Model railroad trains first became popular when department store owners incorporated them into their Christmas window displays in the 1920s, and they've been a fixture of childhood and beyond ever since. Today model railroading is an extremely popular hobby, with both collectors and modelers who focus on every imaginable aspect of railroad history and operations.
Vintage model train collectors and hobbyists tend to specialize by scale or gauge (O scale, HO scale, N scale, Z scale, G scale), by type (brass, tinplate, steam, etc.), or by manufacturer (Lionel, American Flyer, Marx, Märklin). Until the National Model Railroad Association was formed in 1935, there were no standard gauges and a train from one manufacturer wouldn’t necessarily run on a track from another. The NMRA developed the standardized gauge system that is still in place today.
O scale model trains, built to a 1:43, 1:45, or 1:48 scale reached a height of popularity before World War II. True O scale trains ran on a two-rail track and were built to scale. Companies like Lionel and American Flyer made O gauge trains, but these ran on a three-rail track and are not as collectible as O scale.
HO scale model trains were introduced in the 1930s and became popular in the 1950s. HO, short for "Half O," is scaled to a 1:87 size and has the widest available range of rolling stock and accessories of all model railroad scales. Most HO scale trains run on a two rail track.
N scale is built to a 1:160 scale, much smaller than O and HO. First introduced in the 1960s, N scale model railroads are in demand because they don't require a lot of space to set up a layout. An even smaller scale, Z scale (built at a scale of 1:220), was first introduced in Germany in 1972 and became common in the U.S. shortly after.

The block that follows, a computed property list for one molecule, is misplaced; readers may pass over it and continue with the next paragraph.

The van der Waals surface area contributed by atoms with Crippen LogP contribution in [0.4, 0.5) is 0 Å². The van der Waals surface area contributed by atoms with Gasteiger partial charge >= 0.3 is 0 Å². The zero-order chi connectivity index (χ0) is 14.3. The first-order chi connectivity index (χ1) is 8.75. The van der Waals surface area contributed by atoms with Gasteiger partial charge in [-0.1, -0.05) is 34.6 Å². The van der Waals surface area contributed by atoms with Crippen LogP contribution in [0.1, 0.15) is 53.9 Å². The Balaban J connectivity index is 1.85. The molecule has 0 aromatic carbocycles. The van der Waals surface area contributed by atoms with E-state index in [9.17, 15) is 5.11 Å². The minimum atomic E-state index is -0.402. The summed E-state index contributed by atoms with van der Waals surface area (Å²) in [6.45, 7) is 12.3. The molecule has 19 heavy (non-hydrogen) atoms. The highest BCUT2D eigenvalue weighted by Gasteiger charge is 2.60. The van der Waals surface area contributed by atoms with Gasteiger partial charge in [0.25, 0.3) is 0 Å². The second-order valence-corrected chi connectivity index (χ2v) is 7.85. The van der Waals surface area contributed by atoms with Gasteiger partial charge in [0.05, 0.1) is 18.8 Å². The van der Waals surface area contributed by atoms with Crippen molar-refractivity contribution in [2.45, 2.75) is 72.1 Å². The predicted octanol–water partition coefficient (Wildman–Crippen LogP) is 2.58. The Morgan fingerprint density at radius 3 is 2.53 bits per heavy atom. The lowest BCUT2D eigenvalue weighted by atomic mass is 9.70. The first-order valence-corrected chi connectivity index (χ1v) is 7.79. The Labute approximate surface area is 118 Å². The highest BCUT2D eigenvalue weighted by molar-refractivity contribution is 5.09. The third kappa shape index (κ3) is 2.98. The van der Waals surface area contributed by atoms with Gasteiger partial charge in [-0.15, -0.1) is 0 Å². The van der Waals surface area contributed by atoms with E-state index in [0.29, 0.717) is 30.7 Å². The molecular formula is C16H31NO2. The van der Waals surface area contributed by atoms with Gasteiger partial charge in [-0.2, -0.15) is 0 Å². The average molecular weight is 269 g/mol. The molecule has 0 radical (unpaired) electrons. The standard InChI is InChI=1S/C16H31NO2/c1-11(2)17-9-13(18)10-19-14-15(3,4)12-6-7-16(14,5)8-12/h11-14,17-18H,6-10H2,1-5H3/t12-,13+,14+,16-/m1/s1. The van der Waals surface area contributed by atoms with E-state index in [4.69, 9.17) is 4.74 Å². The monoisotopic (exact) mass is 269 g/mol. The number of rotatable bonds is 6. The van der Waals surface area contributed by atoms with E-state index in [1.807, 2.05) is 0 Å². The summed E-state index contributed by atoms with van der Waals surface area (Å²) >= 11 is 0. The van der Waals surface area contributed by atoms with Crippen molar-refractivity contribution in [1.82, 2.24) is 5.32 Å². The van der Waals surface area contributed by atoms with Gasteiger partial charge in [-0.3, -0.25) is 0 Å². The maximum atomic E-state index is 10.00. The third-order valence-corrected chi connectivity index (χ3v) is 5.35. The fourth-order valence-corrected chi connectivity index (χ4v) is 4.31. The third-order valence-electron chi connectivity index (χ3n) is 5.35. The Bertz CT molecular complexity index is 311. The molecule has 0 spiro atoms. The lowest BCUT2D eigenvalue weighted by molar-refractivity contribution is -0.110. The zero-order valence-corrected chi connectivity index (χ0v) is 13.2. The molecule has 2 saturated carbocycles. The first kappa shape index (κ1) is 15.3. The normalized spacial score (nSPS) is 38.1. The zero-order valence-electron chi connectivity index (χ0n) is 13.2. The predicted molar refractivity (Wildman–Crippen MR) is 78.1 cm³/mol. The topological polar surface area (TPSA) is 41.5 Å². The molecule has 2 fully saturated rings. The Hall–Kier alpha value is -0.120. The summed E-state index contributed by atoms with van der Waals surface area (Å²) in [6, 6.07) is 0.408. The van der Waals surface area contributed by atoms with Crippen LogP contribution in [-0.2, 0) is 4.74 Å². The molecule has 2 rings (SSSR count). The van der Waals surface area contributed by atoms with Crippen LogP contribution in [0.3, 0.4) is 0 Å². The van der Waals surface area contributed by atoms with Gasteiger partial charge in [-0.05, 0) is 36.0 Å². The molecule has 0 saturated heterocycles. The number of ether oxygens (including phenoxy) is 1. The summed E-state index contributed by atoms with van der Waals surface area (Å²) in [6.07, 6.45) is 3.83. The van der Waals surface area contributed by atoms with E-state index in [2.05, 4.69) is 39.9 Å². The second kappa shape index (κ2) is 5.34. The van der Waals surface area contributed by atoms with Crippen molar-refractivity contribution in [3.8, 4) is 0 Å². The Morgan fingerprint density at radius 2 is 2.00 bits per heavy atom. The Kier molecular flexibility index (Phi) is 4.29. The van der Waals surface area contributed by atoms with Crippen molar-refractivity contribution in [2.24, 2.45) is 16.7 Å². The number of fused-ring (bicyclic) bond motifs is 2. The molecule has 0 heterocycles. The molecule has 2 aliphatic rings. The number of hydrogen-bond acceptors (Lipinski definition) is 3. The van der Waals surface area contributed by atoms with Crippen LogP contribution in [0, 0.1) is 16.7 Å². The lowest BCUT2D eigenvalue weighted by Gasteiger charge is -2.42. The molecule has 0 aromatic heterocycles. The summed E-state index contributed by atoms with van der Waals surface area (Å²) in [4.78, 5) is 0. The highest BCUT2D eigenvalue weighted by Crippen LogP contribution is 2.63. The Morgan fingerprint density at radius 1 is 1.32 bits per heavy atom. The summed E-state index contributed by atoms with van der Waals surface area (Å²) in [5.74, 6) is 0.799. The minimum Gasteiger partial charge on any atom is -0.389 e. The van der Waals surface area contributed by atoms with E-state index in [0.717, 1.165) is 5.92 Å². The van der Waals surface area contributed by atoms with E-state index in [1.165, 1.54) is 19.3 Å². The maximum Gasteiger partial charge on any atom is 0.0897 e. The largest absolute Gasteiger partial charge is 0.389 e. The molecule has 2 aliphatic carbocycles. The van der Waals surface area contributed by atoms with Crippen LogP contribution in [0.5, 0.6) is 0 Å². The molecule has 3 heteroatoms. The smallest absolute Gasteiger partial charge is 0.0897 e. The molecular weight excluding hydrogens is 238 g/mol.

G scale trains are the largest model trains and can be used for either indoor or outdoor (aka 'garden') model railroads. G scale trains, built at a scale of 1:22.5, are the largest electrically-powered model trains...
The earliest model trains were mostly made of tinplate. Tin trains, which were cheap and efficient, were produced until shortly after World War II, when other materials took the lead. After WWII, soldiers returned to the U.S. with brass model trains from Japan, sparking an interest in brass railroad sets. Although still made today, the most collectible brass model trains are those produced in Japan up through the 1970s.
Until the 1950s, steam locomotive models were more popular than diesel, and they continue to be desirable among collectors today. Steam model trains are categorized by wheel configuration and railroad name.
Some people tend to collect more by the railroad than the manufacturer, even creating railroad layouts that are historically accurate. Some of the most popular railroads to collect and recreate are the Pennsylvania Railroad, New York Central, Chicago and North Western, Union Pacific, Southern Pacific, Santa Fe, and Great Northern.
Best of the Web (“Hall of Fame”)
Airfix Model Railways
Postwar Lionel Trains Library
Tech Model Railroad Club of MIT
Clubs & Associations